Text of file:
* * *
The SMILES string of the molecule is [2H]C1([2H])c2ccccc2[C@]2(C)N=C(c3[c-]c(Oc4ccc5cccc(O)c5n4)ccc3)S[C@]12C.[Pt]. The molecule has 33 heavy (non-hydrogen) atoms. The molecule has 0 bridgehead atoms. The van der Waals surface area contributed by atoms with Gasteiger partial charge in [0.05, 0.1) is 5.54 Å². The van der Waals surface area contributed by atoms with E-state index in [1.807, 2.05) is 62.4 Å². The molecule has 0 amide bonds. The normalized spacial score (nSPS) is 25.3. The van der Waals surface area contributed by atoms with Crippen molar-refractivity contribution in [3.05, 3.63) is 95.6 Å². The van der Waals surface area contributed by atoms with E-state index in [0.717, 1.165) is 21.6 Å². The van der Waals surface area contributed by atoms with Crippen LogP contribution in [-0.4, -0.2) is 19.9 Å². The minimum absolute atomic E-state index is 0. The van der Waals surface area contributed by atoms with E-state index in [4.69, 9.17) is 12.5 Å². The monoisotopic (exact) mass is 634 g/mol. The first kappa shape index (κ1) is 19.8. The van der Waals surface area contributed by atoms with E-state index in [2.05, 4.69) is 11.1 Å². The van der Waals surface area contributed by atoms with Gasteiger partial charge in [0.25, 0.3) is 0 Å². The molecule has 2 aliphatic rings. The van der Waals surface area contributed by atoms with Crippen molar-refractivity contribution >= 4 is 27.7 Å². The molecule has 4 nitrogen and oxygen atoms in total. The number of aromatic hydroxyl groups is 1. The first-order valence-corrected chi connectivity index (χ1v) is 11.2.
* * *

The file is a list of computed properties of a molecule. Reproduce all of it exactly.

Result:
The SMILES string of the molecule is [2H]C1([2H])c2ccccc2[C@]2(C)N=C(c3[c-]c(Oc4ccc5cccc(O)c5n4)ccc3)S[C@]12C.[Pt]. The molecule has 33 heavy (non-hydrogen) atoms. The molecule has 0 bridgehead atoms. The van der Waals surface area contributed by atoms with Gasteiger partial charge in [0.05, 0.1) is 5.54 Å². The van der Waals surface area contributed by atoms with E-state index in [1.807, 2.05) is 62.4 Å². The molecule has 0 amide bonds. The normalized spacial score (nSPS) is 25.3. The van der Waals surface area contributed by atoms with Crippen molar-refractivity contribution in [3.05, 3.63) is 95.6 Å². The van der Waals surface area contributed by atoms with E-state index in [0.717, 1.165) is 21.6 Å². The van der Waals surface area contributed by atoms with Crippen LogP contribution in [-0.4, -0.2) is 19.9 Å². The minimum absolute atomic E-state index is 0. The van der Waals surface area contributed by atoms with E-state index in [4.69, 9.17) is 12.5 Å². The monoisotopic (exact) mass is 634 g/mol. The first kappa shape index (κ1) is 19.8. The van der Waals surface area contributed by atoms with E-state index in [2.05, 4.69) is 11.1 Å². The van der Waals surface area contributed by atoms with Gasteiger partial charge in [0.25, 0.3) is 0 Å². The molecule has 2 aliphatic rings. The van der Waals surface area contributed by atoms with Crippen molar-refractivity contribution >= 4 is 27.7 Å². The molecule has 4 nitrogen and oxygen atoms in total. The number of aromatic hydroxyl groups is 1. The first-order valence-corrected chi connectivity index (χ1v) is 11.2.